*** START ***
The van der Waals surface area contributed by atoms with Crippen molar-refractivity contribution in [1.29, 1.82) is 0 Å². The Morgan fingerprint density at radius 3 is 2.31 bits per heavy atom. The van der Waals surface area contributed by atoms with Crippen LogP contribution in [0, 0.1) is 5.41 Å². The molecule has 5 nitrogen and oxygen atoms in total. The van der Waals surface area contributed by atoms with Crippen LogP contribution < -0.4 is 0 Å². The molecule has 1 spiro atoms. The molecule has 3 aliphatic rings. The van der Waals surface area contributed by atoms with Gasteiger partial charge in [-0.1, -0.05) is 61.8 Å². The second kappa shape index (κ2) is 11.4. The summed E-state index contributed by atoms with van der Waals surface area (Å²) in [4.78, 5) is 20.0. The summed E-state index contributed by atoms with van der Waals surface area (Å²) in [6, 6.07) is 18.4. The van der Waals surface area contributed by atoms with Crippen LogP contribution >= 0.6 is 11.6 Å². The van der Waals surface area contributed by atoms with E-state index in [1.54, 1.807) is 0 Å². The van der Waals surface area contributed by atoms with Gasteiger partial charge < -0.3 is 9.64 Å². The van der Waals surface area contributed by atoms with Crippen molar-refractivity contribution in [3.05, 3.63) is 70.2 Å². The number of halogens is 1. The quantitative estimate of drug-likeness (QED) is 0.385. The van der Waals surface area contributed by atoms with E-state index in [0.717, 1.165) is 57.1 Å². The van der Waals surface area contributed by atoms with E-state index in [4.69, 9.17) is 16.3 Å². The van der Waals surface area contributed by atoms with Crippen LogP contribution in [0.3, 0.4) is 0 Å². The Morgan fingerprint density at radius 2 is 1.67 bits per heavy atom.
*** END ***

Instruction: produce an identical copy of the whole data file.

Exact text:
The van der Waals surface area contributed by atoms with Crippen molar-refractivity contribution in [1.29, 1.82) is 0 Å². The Morgan fingerprint density at radius 3 is 2.31 bits per heavy atom. The van der Waals surface area contributed by atoms with Crippen LogP contribution in [0, 0.1) is 5.41 Å². The molecule has 5 nitrogen and oxygen atoms in total. The van der Waals surface area contributed by atoms with Crippen LogP contribution < -0.4 is 0 Å². The molecule has 1 spiro atoms. The molecule has 3 aliphatic rings. The van der Waals surface area contributed by atoms with Gasteiger partial charge in [-0.1, -0.05) is 61.8 Å². The second kappa shape index (κ2) is 11.4. The summed E-state index contributed by atoms with van der Waals surface area (Å²) in [4.78, 5) is 20.0. The summed E-state index contributed by atoms with van der Waals surface area (Å²) in [6, 6.07) is 18.4. The van der Waals surface area contributed by atoms with Crippen LogP contribution >= 0.6 is 11.6 Å². The van der Waals surface area contributed by atoms with E-state index in [1.54, 1.807) is 0 Å². The van der Waals surface area contributed by atoms with Gasteiger partial charge < -0.3 is 9.64 Å². The van der Waals surface area contributed by atoms with Crippen molar-refractivity contribution in [3.05, 3.63) is 70.2 Å². The number of halogens is 1. The quantitative estimate of drug-likeness (QED) is 0.385. The van der Waals surface area contributed by atoms with E-state index in [0.717, 1.165) is 57.1 Å². The van der Waals surface area contributed by atoms with E-state index in [4.69, 9.17) is 16.3 Å². The van der Waals surface area contributed by atoms with Crippen LogP contribution in [0.3, 0.4) is 0 Å². The Morgan fingerprint density at radius 2 is 1.67 bits per heavy atom.